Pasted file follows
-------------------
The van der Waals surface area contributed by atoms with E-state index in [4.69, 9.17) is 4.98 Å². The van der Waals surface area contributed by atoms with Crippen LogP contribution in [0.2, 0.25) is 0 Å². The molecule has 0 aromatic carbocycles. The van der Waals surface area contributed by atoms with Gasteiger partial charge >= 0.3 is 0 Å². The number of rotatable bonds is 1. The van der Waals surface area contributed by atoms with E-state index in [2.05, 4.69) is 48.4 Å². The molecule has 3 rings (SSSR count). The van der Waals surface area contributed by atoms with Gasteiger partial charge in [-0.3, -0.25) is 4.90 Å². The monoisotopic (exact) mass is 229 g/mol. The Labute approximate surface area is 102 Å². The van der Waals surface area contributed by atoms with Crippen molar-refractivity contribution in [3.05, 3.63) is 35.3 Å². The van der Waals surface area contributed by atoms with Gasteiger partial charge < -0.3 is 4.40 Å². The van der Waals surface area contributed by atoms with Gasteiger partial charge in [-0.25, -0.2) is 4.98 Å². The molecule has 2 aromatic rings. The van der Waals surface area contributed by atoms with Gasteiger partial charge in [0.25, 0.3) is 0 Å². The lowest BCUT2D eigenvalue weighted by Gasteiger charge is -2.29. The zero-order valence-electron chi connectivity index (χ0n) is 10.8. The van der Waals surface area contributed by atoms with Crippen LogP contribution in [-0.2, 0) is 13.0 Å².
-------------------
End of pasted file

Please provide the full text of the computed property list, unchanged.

The van der Waals surface area contributed by atoms with E-state index in [4.69, 9.17) is 4.98 Å². The van der Waals surface area contributed by atoms with Crippen LogP contribution in [0.2, 0.25) is 0 Å². The molecule has 0 aromatic carbocycles. The van der Waals surface area contributed by atoms with Gasteiger partial charge >= 0.3 is 0 Å². The number of rotatable bonds is 1. The van der Waals surface area contributed by atoms with E-state index in [2.05, 4.69) is 48.4 Å². The molecule has 3 rings (SSSR count). The van der Waals surface area contributed by atoms with Gasteiger partial charge in [-0.3, -0.25) is 4.90 Å². The monoisotopic (exact) mass is 229 g/mol. The Labute approximate surface area is 102 Å². The van der Waals surface area contributed by atoms with Crippen molar-refractivity contribution in [3.05, 3.63) is 35.3 Å². The van der Waals surface area contributed by atoms with Gasteiger partial charge < -0.3 is 4.40 Å². The van der Waals surface area contributed by atoms with Gasteiger partial charge in [-0.25, -0.2) is 4.98 Å². The molecule has 2 aromatic rings. The van der Waals surface area contributed by atoms with Gasteiger partial charge in [0.25, 0.3) is 0 Å². The lowest BCUT2D eigenvalue weighted by Gasteiger charge is -2.29. The zero-order valence-electron chi connectivity index (χ0n) is 10.8. The van der Waals surface area contributed by atoms with Crippen LogP contribution in [-0.2, 0) is 13.0 Å².